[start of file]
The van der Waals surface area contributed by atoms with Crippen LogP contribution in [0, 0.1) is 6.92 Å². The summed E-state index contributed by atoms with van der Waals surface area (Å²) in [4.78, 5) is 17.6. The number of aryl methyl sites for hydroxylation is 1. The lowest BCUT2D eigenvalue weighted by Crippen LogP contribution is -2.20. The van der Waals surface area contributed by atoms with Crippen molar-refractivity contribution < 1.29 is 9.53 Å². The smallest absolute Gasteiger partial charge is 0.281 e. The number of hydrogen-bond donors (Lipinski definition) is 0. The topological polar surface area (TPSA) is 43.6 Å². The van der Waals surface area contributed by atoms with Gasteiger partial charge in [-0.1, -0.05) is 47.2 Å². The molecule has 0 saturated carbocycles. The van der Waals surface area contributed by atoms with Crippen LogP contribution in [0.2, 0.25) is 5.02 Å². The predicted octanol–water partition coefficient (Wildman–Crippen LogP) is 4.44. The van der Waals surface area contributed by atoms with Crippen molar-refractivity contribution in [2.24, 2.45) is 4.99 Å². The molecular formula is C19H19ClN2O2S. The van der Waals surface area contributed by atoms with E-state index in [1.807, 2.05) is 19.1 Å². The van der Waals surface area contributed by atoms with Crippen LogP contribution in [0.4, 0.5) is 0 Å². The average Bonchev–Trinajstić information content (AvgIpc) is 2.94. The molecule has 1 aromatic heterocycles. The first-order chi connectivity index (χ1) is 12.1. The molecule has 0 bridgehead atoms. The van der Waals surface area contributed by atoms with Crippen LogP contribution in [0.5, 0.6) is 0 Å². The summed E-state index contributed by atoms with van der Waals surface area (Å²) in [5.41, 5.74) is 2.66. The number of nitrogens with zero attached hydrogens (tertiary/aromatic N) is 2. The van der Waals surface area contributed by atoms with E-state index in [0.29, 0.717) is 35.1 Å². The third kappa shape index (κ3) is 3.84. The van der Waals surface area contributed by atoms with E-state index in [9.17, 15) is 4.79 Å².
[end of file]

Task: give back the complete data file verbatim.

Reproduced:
The van der Waals surface area contributed by atoms with Crippen LogP contribution in [0, 0.1) is 6.92 Å². The summed E-state index contributed by atoms with van der Waals surface area (Å²) in [4.78, 5) is 17.6. The number of aryl methyl sites for hydroxylation is 1. The lowest BCUT2D eigenvalue weighted by Crippen LogP contribution is -2.20. The van der Waals surface area contributed by atoms with Crippen molar-refractivity contribution < 1.29 is 9.53 Å². The smallest absolute Gasteiger partial charge is 0.281 e. The number of hydrogen-bond donors (Lipinski definition) is 0. The topological polar surface area (TPSA) is 43.6 Å². The van der Waals surface area contributed by atoms with Gasteiger partial charge in [-0.1, -0.05) is 47.2 Å². The molecule has 0 saturated carbocycles. The van der Waals surface area contributed by atoms with Crippen LogP contribution in [0.2, 0.25) is 5.02 Å². The predicted octanol–water partition coefficient (Wildman–Crippen LogP) is 4.44. The van der Waals surface area contributed by atoms with Crippen molar-refractivity contribution in [2.24, 2.45) is 4.99 Å². The molecular formula is C19H19ClN2O2S. The van der Waals surface area contributed by atoms with E-state index in [1.807, 2.05) is 19.1 Å². The van der Waals surface area contributed by atoms with Crippen LogP contribution in [0.4, 0.5) is 0 Å². The average Bonchev–Trinajstić information content (AvgIpc) is 2.94. The molecule has 1 aromatic heterocycles. The first-order chi connectivity index (χ1) is 12.1. The molecule has 0 bridgehead atoms. The van der Waals surface area contributed by atoms with Crippen LogP contribution in [0.5, 0.6) is 0 Å². The summed E-state index contributed by atoms with van der Waals surface area (Å²) in [5.41, 5.74) is 2.66. The number of nitrogens with zero attached hydrogens (tertiary/aromatic N) is 2. The van der Waals surface area contributed by atoms with E-state index in [0.29, 0.717) is 35.1 Å². The third kappa shape index (κ3) is 3.84. The van der Waals surface area contributed by atoms with E-state index in [9.17, 15) is 4.79 Å².